Project team:

Chris Ward, Newcastle University
https://www.ncl.ac.uk/icm/people/profile/chrisward.html#background,
https://orcid.org/0000-0002-6954-9611

Rob Tetley, University College London
https://www.ucl.ac.uk/lmcb/users/rob-tetley
https://orcid.org/0000-0002-3322-6271

James Garnett, Boehringer Ingelheim Germany and Newcastle University
https://www.linkedin.com/in/james-garnett-3038ba61/
https://www.ncl.ac.uk/icm/people/profile/jamesgarnett.html#background


Benefits of being in the DiMeN DTP:

This project is part of the Discovery Medicine North Doctoral Training Partnership (DiMeN DTP), a diverse community of PhD students across the North of England researching the major health problems facing the world today. Our partner institutions (Universities of Leeds, Liverpool, Newcastle and Sheffield) are internationally recognised as centres of research excellence and can offer you access to state-of the-art facilities to deliver high impact research.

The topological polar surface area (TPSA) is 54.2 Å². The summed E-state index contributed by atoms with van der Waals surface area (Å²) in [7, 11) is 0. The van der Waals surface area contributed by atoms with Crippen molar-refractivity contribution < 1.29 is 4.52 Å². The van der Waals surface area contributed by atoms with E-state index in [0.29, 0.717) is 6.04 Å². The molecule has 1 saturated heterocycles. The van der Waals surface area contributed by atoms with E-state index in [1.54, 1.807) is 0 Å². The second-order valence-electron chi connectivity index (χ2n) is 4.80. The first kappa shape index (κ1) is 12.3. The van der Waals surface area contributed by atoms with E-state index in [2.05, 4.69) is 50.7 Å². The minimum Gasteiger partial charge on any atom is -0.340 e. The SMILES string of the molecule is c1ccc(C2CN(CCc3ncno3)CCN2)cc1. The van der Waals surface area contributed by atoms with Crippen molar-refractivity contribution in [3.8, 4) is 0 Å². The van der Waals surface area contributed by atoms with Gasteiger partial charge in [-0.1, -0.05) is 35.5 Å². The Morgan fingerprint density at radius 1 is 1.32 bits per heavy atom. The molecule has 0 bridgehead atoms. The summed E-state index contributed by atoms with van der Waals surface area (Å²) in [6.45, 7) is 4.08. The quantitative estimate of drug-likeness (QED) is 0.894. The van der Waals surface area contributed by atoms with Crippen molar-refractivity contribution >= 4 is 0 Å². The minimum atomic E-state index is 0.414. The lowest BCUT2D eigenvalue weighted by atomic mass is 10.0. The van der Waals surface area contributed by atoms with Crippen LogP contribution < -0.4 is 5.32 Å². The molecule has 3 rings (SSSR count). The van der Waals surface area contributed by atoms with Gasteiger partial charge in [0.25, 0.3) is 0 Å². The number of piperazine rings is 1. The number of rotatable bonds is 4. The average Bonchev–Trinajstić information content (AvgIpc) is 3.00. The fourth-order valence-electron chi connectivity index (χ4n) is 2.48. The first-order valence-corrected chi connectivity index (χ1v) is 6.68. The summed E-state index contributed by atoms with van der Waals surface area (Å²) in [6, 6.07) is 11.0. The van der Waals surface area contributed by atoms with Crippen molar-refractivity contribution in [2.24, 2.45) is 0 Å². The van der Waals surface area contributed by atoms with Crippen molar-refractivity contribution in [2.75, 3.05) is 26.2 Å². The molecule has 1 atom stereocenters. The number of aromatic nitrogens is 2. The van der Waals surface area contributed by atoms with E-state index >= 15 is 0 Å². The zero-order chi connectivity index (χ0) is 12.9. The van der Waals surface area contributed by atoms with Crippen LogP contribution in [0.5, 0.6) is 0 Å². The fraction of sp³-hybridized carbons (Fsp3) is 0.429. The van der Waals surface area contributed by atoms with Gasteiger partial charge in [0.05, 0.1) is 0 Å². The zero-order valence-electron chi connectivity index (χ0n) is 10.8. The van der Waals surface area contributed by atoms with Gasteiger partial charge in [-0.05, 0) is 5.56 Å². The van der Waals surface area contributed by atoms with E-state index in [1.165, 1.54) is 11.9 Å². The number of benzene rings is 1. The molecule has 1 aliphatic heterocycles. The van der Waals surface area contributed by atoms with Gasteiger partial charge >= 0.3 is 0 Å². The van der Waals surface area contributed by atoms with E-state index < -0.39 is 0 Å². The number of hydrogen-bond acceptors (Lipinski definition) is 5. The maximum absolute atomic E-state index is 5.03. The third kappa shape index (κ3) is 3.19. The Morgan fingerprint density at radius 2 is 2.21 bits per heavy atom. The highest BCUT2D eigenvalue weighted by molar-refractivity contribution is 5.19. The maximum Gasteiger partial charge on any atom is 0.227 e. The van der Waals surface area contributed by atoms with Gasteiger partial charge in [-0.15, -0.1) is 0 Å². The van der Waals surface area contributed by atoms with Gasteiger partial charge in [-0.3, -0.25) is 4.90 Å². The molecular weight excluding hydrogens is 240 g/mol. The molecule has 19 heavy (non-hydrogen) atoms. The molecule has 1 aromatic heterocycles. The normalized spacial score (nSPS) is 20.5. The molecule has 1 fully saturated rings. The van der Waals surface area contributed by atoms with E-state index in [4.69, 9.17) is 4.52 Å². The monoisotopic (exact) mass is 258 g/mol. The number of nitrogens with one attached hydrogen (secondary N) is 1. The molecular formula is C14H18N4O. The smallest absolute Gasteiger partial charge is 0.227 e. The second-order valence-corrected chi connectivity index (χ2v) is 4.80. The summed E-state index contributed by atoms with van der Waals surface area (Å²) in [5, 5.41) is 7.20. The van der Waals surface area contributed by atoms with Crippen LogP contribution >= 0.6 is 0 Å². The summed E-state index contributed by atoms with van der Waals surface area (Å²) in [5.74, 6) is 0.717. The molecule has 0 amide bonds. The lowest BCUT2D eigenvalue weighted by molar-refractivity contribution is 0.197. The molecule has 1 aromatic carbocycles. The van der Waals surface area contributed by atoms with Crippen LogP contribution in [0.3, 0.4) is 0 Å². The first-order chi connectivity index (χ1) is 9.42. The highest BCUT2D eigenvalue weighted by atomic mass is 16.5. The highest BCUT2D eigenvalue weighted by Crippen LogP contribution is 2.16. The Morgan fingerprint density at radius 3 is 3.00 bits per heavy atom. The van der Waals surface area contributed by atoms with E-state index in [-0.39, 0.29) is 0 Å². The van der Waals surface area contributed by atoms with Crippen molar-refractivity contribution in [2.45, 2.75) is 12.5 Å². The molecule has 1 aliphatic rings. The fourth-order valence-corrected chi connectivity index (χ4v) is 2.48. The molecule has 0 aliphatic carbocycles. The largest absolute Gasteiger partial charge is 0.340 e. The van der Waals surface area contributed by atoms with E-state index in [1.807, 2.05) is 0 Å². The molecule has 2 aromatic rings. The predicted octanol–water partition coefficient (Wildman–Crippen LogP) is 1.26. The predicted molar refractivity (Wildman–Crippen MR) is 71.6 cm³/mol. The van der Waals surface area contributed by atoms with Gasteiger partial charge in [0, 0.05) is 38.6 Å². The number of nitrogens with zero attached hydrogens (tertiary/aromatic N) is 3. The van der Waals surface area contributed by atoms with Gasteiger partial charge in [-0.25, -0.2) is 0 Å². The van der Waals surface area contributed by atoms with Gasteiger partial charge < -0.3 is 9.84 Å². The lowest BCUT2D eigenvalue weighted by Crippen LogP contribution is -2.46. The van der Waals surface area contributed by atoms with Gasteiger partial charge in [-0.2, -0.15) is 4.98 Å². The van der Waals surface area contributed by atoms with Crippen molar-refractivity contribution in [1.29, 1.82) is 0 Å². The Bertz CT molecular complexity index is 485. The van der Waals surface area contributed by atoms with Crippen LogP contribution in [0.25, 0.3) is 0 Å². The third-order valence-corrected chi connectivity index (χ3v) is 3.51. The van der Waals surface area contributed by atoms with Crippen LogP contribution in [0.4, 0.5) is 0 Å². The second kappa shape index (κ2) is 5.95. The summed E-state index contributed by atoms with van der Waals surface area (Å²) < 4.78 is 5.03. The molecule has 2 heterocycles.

We are very proud of our student-centred ethos and committed to supporting you throughout your PhD. As part of the DTP, we offer bespoke training in key skills sought after in early career researchers, as well as opportunities to broaden your career horizons in a range of non-academic sectors.

Being funded by the MRC means you can access additional funding for research placements, international training opportunities or internships in science policy, science communication and beyond. See how our current DiMeN students have benefited from this funding here: http://www.dimen.org.uk/overview/student-profiles/flexible-supplement-awards

Further information on the programme can be found on our website:
http://www.dimen.org.uk/

Funding Notes

iCASE Award: Industrial partnership project: